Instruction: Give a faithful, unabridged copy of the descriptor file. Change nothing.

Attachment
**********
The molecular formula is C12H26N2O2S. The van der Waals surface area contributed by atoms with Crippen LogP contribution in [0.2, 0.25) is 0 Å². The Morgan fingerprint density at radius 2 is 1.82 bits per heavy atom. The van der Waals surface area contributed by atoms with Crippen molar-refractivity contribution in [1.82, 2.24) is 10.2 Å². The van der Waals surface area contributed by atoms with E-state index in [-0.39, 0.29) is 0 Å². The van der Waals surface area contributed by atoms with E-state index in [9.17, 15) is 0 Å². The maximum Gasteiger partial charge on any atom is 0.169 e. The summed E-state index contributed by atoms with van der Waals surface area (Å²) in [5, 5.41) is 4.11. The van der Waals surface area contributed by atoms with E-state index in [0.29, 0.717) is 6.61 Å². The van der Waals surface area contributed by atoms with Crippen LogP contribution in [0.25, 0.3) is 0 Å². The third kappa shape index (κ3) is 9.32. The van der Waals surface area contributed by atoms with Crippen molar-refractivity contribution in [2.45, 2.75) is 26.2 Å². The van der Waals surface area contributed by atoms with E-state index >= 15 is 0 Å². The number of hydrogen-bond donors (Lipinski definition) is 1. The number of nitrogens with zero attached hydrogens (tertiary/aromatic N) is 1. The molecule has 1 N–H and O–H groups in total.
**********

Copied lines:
The molecular formula is C12H26N2O2S. The van der Waals surface area contributed by atoms with Crippen LogP contribution in [0.2, 0.25) is 0 Å². The Morgan fingerprint density at radius 2 is 1.82 bits per heavy atom. The van der Waals surface area contributed by atoms with Crippen molar-refractivity contribution in [1.82, 2.24) is 10.2 Å². The van der Waals surface area contributed by atoms with E-state index in [-0.39, 0.29) is 0 Å². The van der Waals surface area contributed by atoms with E-state index in [9.17, 15) is 0 Å². The maximum Gasteiger partial charge on any atom is 0.169 e. The summed E-state index contributed by atoms with van der Waals surface area (Å²) in [5, 5.41) is 4.11. The van der Waals surface area contributed by atoms with E-state index in [0.29, 0.717) is 6.61 Å². The van der Waals surface area contributed by atoms with Crippen LogP contribution in [0.25, 0.3) is 0 Å². The third kappa shape index (κ3) is 9.32. The van der Waals surface area contributed by atoms with Crippen molar-refractivity contribution in [2.45, 2.75) is 26.2 Å². The van der Waals surface area contributed by atoms with E-state index >= 15 is 0 Å². The number of hydrogen-bond donors (Lipinski definition) is 1. The number of nitrogens with zero attached hydrogens (tertiary/aromatic N) is 1. The molecule has 1 N–H and O–H groups in total.